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The Social Media Dilemma

10 mins read

Over the past decade, social media has become far more prominent. Indeed I remember when I was using the family computer for a total of one hour a day.

Around that time, Windows Live Messenger, or MSN as people called it was where it was at. I was a teenager when I discovered internet slang such as LOL and BRB.

And I am sure everyone remembers the phrase ‘you have just sent a nudge’. On the Internet, YouTube was just coming into the mainstream and MySpace and Bebo were the social media platforms people would be using.

The Windows Live Messenger (MSN) application, well known for the nudge feature, was shut down on October 31st 2014. The application was also versatile in that it could allow users to participate in multiplayer games.

Fast forward to 2020. We are more connected than we ever were before, but the days of MSN and MySpace have long passed. We mostly use Facebook and Twitter, and some of us also have other platforms like Instagram, Snapchat and more recently, TikTok.

The technological era has truly progressed. People are using iPads as young as primary school age. Students now use laptops in their lectures. Other people have jobs that involve responsibility for company social media pages.

The COVID-19 pandemic has resulted in more daily usage of our social media networks, and new innovations such as Microsoft Teams and Zoom are taking over from Skype for professional applications.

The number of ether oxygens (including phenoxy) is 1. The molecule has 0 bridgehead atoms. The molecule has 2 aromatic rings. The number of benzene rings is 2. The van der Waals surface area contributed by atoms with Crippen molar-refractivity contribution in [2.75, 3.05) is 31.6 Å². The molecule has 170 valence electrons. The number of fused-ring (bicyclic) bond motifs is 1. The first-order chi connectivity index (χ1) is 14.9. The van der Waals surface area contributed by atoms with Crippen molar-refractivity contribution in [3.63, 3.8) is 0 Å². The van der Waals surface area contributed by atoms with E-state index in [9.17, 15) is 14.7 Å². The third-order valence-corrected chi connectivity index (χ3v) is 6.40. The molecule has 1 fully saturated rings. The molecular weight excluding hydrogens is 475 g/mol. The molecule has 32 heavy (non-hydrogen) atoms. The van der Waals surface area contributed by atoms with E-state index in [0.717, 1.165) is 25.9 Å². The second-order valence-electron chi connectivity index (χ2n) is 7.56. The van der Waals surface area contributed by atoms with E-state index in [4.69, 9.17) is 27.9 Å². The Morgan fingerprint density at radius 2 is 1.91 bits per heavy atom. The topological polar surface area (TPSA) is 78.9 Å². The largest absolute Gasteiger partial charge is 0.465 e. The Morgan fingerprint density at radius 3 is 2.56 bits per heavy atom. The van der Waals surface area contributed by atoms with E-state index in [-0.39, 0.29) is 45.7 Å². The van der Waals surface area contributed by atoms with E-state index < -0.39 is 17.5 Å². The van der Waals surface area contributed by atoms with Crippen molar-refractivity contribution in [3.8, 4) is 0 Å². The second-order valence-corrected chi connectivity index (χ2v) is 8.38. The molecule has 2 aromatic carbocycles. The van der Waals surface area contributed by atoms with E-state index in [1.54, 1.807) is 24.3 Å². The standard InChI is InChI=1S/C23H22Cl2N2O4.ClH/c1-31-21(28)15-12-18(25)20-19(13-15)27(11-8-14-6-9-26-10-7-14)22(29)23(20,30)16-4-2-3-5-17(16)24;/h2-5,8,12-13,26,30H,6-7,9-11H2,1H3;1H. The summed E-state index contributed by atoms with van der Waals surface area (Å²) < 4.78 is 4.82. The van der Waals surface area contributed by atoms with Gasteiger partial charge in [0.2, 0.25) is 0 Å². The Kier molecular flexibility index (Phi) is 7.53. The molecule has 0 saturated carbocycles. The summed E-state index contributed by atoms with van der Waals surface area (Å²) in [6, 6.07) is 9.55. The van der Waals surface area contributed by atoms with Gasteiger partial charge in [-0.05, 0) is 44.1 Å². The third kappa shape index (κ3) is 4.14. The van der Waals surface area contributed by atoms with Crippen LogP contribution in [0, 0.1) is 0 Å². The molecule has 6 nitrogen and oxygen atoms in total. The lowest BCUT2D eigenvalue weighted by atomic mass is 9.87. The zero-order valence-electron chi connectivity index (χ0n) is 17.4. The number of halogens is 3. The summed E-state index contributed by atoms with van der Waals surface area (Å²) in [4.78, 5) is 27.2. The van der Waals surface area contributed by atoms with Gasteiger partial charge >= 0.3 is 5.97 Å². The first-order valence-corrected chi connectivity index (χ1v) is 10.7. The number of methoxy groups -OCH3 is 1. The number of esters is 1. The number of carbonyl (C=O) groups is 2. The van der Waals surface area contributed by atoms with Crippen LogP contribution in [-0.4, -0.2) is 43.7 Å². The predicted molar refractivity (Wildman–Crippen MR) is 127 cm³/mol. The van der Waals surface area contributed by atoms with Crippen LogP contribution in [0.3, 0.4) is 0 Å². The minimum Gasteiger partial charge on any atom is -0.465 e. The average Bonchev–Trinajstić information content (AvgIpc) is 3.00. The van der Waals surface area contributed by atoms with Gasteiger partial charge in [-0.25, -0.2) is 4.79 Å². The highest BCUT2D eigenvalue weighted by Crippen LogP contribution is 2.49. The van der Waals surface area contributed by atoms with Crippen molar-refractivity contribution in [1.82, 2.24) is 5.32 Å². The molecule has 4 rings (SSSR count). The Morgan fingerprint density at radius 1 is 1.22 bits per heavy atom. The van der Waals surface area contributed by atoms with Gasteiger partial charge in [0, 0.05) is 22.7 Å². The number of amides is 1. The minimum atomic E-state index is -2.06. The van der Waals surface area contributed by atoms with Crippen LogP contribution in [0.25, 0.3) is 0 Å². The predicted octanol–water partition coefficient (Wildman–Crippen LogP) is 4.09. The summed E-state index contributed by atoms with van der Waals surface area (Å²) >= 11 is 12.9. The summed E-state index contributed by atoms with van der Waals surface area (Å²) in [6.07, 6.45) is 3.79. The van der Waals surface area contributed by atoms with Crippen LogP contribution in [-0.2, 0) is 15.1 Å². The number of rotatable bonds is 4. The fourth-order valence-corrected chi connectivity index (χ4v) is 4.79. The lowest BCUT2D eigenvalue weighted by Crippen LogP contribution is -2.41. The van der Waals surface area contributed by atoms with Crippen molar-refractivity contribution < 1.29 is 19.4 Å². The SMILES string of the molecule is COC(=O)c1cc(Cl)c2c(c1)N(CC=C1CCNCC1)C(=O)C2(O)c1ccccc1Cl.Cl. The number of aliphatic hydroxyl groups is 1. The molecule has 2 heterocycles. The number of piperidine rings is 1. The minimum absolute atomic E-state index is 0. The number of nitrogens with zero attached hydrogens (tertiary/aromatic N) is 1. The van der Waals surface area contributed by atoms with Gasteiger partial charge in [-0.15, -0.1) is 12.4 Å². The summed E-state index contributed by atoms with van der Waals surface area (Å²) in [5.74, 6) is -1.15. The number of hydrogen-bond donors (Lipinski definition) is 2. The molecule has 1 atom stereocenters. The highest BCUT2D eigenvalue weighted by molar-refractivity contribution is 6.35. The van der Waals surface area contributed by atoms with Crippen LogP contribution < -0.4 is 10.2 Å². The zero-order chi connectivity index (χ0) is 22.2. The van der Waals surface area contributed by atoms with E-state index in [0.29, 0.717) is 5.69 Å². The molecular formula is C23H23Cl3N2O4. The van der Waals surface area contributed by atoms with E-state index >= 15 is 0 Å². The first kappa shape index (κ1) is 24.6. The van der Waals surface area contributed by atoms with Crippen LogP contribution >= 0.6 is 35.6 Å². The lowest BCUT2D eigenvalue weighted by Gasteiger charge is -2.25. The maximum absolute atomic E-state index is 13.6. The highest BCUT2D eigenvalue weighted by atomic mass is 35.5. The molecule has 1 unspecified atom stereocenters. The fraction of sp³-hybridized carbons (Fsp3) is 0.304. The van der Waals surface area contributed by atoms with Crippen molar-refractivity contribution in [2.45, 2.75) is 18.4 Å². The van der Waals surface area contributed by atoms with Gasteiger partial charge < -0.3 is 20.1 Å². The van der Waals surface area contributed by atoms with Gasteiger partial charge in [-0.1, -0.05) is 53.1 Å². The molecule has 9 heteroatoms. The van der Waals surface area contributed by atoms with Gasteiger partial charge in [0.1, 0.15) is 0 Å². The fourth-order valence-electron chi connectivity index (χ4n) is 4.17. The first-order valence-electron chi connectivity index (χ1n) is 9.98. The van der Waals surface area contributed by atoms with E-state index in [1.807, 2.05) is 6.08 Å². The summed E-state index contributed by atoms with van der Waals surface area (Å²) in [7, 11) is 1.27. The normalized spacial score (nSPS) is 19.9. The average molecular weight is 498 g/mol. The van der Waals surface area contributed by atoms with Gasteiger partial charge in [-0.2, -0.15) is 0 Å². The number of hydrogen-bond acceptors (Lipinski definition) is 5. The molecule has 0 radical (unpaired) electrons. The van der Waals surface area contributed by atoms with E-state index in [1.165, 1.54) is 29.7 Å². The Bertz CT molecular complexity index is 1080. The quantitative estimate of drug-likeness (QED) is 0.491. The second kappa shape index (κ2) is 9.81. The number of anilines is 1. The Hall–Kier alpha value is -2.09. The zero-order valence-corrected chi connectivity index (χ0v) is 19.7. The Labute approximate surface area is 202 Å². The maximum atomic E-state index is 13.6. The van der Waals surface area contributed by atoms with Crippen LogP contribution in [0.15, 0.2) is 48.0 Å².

And according to Bloomberg, Zoom calls are becoming increasingly popular. Netflix and Amazon’s share prices have remained relatively stable.

Meetings are being taken online, and events are being carried out virtually. In the gaming world, Discord has recently become popular, and social media can even be accessed using games consoles.

Popularity of Zoom during the COVID-19 pandemic. A large jump in Zoom usage seems to correlate with the 23rd March – the date in which the UK imposed its lockdown.

If you were to ask me what the impact of all this was, I would tell you this. Humans are social creatures.

We crave social lives, and we long for connections with others. During periods of social distancing and self-isolation, this could not be even more true than it always has been.

I want to talk about the effect this is having on autistic people and people who have difficulties with social communication. Because it’s a social media dilemma.

As someone who is very quiet in person and faces huge difficulty talking to other people, particularly in large groups, I am incredibly reliant on my social media platforms to make connections and maintain my friendships.

The colorful neurodiversity symbol which has replaced the jigsaw puzzle piece for Autism Spectrum Disorder (ASD). Source: Wikimedia Commons

Research from Harvard University shows that getting a notification such as a like, comment or a message gives a huge dopamine boost or ‘dopamine high’. For someone who is autistic, this dopamine high may be enhanced.

I love the thought of someone reacting to one of my posts. Establishing connections with people help me to feel less lonely, and isolated. COVID-19 has only escalated this.

But in general, for everyone, social media provides you with a dopamine high. Every like, react, comment, retweet or message is making us feel good, even if it is a negative comment.

To me it shows that someone is actually looking at what you post. And you appreciate that somewhat. However, social media has also presented me with enormous challenges.

Becoming too reliant on something can also be met with drawbacks. As I am so reliant on making and keeping friends, I am also incredibly anxious about losing them to the point where I am constantly asking myself in my head what these people’s opinions are of me.